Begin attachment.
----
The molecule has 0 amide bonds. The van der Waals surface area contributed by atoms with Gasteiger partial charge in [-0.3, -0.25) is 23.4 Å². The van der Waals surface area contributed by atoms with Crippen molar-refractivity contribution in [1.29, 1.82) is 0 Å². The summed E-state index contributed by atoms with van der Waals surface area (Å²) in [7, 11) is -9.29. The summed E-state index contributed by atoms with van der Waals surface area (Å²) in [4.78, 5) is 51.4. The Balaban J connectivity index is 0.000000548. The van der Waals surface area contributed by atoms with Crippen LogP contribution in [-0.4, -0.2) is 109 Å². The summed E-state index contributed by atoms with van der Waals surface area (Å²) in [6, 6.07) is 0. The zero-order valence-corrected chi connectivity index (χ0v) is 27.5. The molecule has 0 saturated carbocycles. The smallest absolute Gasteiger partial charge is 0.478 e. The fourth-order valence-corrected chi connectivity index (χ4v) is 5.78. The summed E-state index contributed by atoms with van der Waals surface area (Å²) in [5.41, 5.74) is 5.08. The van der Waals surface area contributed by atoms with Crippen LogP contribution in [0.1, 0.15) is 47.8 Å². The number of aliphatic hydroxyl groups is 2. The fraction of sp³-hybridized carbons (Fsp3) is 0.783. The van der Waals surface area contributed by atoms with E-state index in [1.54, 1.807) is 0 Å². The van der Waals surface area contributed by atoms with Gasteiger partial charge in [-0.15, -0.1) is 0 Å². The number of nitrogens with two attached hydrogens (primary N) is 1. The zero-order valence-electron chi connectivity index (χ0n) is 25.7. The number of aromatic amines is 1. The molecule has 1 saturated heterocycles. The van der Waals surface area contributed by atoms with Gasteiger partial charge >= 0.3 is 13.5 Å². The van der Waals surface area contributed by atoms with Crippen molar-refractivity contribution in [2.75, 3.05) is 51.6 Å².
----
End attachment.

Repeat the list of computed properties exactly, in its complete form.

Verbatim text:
The molecule has 0 amide bonds. The van der Waals surface area contributed by atoms with Gasteiger partial charge in [-0.3, -0.25) is 23.4 Å². The van der Waals surface area contributed by atoms with Crippen molar-refractivity contribution in [1.29, 1.82) is 0 Å². The summed E-state index contributed by atoms with van der Waals surface area (Å²) in [7, 11) is -9.29. The summed E-state index contributed by atoms with van der Waals surface area (Å²) in [4.78, 5) is 51.4. The Balaban J connectivity index is 0.000000548. The van der Waals surface area contributed by atoms with Crippen LogP contribution in [-0.4, -0.2) is 109 Å². The summed E-state index contributed by atoms with van der Waals surface area (Å²) in [6, 6.07) is 0. The zero-order valence-corrected chi connectivity index (χ0v) is 27.5. The molecule has 0 saturated carbocycles. The smallest absolute Gasteiger partial charge is 0.478 e. The fourth-order valence-corrected chi connectivity index (χ4v) is 5.78. The summed E-state index contributed by atoms with van der Waals surface area (Å²) in [5.41, 5.74) is 5.08. The van der Waals surface area contributed by atoms with Crippen LogP contribution in [0.1, 0.15) is 47.8 Å². The number of aliphatic hydroxyl groups is 2. The fraction of sp³-hybridized carbons (Fsp3) is 0.783. The van der Waals surface area contributed by atoms with E-state index in [1.54, 1.807) is 0 Å². The van der Waals surface area contributed by atoms with Gasteiger partial charge in [-0.15, -0.1) is 0 Å². The number of nitrogens with two attached hydrogens (primary N) is 1. The zero-order valence-electron chi connectivity index (χ0n) is 25.7. The number of aromatic amines is 1. The molecule has 1 saturated heterocycles. The van der Waals surface area contributed by atoms with Gasteiger partial charge >= 0.3 is 13.5 Å². The van der Waals surface area contributed by atoms with Crippen molar-refractivity contribution in [2.75, 3.05) is 51.6 Å².